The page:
Sergio E Baranzini

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The progressive loss of CNS myelin in patients with multiple sclerosis (MS) has been proposed to result from the combined effects of damage to oligodendrocytes and failure of remyelination. A common feature of demyelinated lesions is the presence of oligodendrocyte precursors (OLPs) blocked at a premyelinating stage. However, the mechanistic basis for(More)
Genome-wide association studies (GWAS) testing several hundred thousand SNPs have been performed in multiple sclerosis (MS) and other complex diseases. Typically, the number of markers in which the evidence for association exceeds the genome-wide significance threshold is very small, and markers that do not exceed this threshold are generally neglected.(More)
Changes in cellular functions in response to drug therapy are mediated by specific transcriptional profiles resulting from the induction or repression in the activity of a number of genes, thereby modifying the preexisting gene activity pattern of the drug-targeted cell(s). Recombinant human interferon beta (rIFNbeta) is routinely used to control(More)
Multiple sclerosis is a common disease of the central nervous system in which the interplay between inflammatory and neurodegenerative processes typically results in intermittent neurological disturbance followed by progressive accumulation of disability. Epidemiological studies have shown that genetic factors are primarily responsible for the substantially(More)
Permanent damage to white matter tracts, comprising axons and myelinating oligodendrocytes, is an important component of brain injuries of the newborn that cause cerebral palsy and cognitive disabilities, as well as multiple sclerosis in adults. However, regulatory factors relevant in human developmental myelin disorders and in myelin regeneration are(More)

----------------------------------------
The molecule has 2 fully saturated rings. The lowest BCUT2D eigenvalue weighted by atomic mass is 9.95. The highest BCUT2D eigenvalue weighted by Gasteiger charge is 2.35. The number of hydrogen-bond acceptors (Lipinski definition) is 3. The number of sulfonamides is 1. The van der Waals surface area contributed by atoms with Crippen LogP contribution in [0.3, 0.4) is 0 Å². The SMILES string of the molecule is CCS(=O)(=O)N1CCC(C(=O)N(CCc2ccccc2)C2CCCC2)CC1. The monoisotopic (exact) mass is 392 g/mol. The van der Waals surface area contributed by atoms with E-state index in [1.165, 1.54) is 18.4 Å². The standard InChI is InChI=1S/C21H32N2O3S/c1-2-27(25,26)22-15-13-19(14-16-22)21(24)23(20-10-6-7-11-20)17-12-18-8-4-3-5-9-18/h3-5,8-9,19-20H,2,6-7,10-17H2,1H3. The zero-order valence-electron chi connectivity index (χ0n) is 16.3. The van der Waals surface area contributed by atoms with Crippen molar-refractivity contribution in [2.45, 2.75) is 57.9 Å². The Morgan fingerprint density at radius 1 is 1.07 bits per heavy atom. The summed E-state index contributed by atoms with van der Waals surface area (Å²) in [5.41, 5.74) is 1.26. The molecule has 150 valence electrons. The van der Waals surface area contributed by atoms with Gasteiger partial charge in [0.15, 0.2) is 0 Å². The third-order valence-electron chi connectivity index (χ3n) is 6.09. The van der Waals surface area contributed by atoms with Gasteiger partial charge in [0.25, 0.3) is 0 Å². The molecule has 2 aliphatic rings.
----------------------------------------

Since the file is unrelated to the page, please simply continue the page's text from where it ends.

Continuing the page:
Understanding the neuropathology of multiple sclerosis (MS) is essential for improved therapies. Therefore, identification of targets specific to pathological types of MS may have therapeutic benefits. Here we identify, by laser-capture microdissection and proteomics, proteins unique to three major types of MS lesions: acute plaque, chronic active plaque(More)
The developmental process of myelination and the adult regenerative process of remyelination share the common objective of investing nerve axons with myelin sheaths. A central question in myelin biology is the extent to which the mechanisms of these two processes are conserved, a concept encapsulated in the recapitulation hypothesis of remyelination. This(More)
Variation in major histocompatibility complex genes on chromosome 6p21.3, specifically the human leukocyte antigen HLA-DR2 or DRB1*1501-DQB1*0602 extended haplotype, confers risk for multiple sclerosis (MS). Previous studies of DRB1 variation and both MS susceptibility and phenotypic expression have lacked statistical power to detect modest genotypic(More)
Multiple sclerosis (MS), a chronic disorder of the central nervous system and common cause of neurological disability in young adults, is characterized by moderate but complex risk heritability. Here we report the results of a genome-wide association study performed in a 1000 prospective case series of well-characterized individuals with MS and(More)
Differences in gene expression patterns have been documented not only in Multiple Sclerosis patients versus healthy controls but also in the relapse of the disease. Recently a new gene expression modulator has been identified: the microRNA or miRNA. The aim of this work is to analyze the possible role of miRNAs in multiple sclerosis, focusing on the relapse(More)